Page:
Drawing From the Past
Maya Antiquity Through the Eyes of Frederick Catherwood

Plate 1: Idol at Copán

Plate 1, Idol at Copán

Plate 1, Idol at Copán
(on stone, by H. Warren)

The overgrown jungle of Copán is the backdrop for a formidable stone statue erected in the early eighth century. Standing more than three meters high, the figure on the stele wears a net skirt, beaded jewelry, and a large headdress; masks hang from an ornate belt. He also holds a scepter with two protruding serpent heads.

When Stephens and Catherwood excavated this sculpture, the dress and the absence of a beard led them to believe this was a woman. Yet Maya men did wear long tunics in religious ceremonies, and scholars now accept that this is one of Copán’s most famous rulers, King Waxaklajun Ub’aah K’awiil, in the guise of a maize god.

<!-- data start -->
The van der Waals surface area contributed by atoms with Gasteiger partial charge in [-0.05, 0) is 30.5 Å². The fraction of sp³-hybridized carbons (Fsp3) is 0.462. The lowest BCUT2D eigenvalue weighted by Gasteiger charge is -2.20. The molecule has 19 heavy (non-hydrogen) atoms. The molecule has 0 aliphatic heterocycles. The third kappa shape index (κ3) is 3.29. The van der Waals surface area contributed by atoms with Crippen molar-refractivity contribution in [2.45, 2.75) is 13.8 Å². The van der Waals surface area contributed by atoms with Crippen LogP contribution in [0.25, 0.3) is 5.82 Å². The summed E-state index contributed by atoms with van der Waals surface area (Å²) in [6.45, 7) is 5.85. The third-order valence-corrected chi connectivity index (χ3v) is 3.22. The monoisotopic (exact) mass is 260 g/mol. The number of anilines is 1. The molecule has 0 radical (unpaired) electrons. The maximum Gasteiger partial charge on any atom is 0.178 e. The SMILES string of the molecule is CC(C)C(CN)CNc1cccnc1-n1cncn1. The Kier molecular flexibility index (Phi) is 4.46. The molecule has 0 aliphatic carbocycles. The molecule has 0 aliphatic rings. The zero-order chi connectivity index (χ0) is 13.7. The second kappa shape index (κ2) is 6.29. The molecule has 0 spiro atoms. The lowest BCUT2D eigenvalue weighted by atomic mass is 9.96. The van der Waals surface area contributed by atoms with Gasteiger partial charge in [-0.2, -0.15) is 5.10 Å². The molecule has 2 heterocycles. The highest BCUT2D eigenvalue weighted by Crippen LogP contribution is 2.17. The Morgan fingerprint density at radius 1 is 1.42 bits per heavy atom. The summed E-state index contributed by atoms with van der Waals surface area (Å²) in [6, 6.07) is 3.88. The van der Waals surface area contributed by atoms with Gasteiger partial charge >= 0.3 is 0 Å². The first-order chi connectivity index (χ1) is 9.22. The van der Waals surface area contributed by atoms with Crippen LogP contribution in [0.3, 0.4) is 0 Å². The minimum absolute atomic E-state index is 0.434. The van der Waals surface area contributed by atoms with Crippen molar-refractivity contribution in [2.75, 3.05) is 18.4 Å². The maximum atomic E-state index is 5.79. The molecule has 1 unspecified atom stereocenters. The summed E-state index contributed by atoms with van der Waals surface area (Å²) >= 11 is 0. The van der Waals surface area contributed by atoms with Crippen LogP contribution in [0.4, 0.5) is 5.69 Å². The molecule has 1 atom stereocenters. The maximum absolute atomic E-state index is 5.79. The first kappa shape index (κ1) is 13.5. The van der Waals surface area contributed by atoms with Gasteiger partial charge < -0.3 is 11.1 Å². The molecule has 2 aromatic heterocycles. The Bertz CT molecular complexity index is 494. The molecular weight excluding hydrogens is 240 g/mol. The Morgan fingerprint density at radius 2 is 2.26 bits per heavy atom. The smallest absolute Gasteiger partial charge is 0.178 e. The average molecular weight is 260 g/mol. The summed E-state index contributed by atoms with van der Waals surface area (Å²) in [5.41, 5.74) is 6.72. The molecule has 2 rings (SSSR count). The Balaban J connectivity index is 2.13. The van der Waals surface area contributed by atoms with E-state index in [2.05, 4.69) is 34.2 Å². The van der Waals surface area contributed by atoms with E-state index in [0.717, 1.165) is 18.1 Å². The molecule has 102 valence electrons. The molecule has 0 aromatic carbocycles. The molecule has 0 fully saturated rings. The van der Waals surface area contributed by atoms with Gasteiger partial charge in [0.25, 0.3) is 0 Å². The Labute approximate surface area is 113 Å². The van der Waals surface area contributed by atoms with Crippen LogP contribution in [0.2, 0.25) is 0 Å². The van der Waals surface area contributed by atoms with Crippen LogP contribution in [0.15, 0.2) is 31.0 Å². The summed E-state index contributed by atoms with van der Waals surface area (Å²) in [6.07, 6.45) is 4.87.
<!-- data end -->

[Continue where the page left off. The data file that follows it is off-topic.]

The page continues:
Sacrifice was a significant part of Maya religious life because the gods sacrificed themselves to create the world. The iconography of the maize gods and serpents on this stele relates to this tradition. Four maize gods hang from the sides of the figure, and a maize cob and husks are depicted directly above the headdress. Serpents often represent sacrifice. On one side of the sculpture, two serpents intertwine and hold a grotesque figure and a blood-letter (an instrument that allowed one to draw one’s own blood for sacrifice to the gods). Performing sacrifice was sacred and vital to the Maya for honoring the maize gods, as well as others. [Spanish version].


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